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Tuesday, 27 March 2018

Book review: The Man Who Spoke Snakish, Andrus Kivirahk (2015)

This is a strange book, part comic masterpiece and part fantasy novel, that explores the roots of nationalistic exceptionalism and the forces that power it in society.

The book turns on the life of a forest-dweller named Leemet whose uncle Voortele teaches to speak the language of snakes, which is s skill passed on to most forest-dwellers. At the time the novel opens most of the people living in the forest have left to live as peasants in villages, but Leemet’s mother goes the other way, bringing her two small children back to the forest to live. Her husband is killed by an amorous bear and she raises Salme and Leemet by herself.

Because the history opens at a liminal moment in the proposed historical time, things are changing and Leemet’s life is filled with strange events associated with the exodus of the foresters of Estonia to the towns, where they adopt Christian names and learn how to grow crops to make the bread that they need to survive on. In the forest, on the other hand, the denizens use the Snakish language to immobilise animals that once made docile can then be killed for meat.

One of the forest people who leaves early on is Leemet’s friend Partel, who has already learned Snakish but who abandons all trappings of forest life once he has been welcomed into the village. Leemet will also end up involved with a villager, after Leemet’s wife Hiie is killed, but things never seem to turn out well for the hero of this tale. He is unfortunately haunted by the animist druid Ulgas, who had tried unsuccessfully to sacrifice Hiie to propitiate the forest sprites. Both in the village and in the forest, Leemet is bedevilled by religious types who want people around them to conform to strange rules and practices and to go against their own rational instincts. Leemet has a healthy scepticism for the likes of both Ulgas and the monks in the monastery he listens to while courting Magdaleena, the daughter of a village elder.

The age we inhabit in the book can credibly be approximated to that of the Middle Ages. The German knights have taken over secular government and the monks are in charge of the spiritual lives of the people. Against this backdrop, the few holdouts among the people of the forest enjoy their peaceful lives, untroubled by wars and sacraments, unaffected by taxation, and supplied plentifully with venison and goat. But the old ways have their illogical die-hards as well, and trouble dogs Leemet and his family despite their mastery of Snakish, which allows them to talk with animals.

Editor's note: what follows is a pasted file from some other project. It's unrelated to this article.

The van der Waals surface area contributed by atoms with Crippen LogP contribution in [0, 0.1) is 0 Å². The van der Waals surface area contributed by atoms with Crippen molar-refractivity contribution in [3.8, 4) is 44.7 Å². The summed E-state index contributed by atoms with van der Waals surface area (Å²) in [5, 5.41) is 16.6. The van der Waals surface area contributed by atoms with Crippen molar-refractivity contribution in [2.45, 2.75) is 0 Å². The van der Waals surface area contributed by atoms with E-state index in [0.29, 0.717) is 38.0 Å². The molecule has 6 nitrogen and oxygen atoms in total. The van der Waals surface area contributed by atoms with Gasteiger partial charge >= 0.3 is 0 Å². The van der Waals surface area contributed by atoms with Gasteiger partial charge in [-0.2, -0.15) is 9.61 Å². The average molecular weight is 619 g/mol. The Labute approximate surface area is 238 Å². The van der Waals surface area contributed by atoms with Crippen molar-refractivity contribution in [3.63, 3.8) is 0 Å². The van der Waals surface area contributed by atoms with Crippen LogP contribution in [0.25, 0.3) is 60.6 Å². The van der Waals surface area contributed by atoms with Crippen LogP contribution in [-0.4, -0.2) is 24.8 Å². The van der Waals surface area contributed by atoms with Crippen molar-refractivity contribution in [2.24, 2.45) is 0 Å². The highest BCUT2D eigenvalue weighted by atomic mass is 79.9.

The book provides a formally complete portrait of a fictional world, in which people occupy certain stations and carry out their tasks in cooperation or in opposition to others. The very nature of history is furthermore examined in the book, especially in the way certain rules – bears are a bit stupid, are amorous, and are greedy, for example – are deployed to further the plot and to furnish material for characterisation.

Leemet’s good relations with the adders of the forest, for example, is used to advance the story at different points, and also serves to underscore how mythology can serve to provide the materials out of which religion is made. We tell ourselves stories to make sense of the world, and eventually those stories start to guide our actions. In his book on democracy John Keane looks at the extensive tribe of ancient Mesopotamian gods and the way their interactions inspired the people there to concoct originary stories that could be used to explain their world. One thing that Kivirahk does well is to show how such stories are used by the ruling classes in the societies that use them to maintain the status quo, the power structures that favour them personally, rather than to actually provide useful information to the people. This is certainly the case for the village dwellers Leemet meets and we could find any number of such notions in our contemporary world to substantiate the author’s views in this regard.

Kivirahk’s artistic accomplishment is to show how mythology functions but is also itself part of an ongoing conversation that Estonians, you imagine, have about their own cultural roots. The unashamedly self-conscious nature of the narrative is a tonic against the effects of the broader institutions it critiques.

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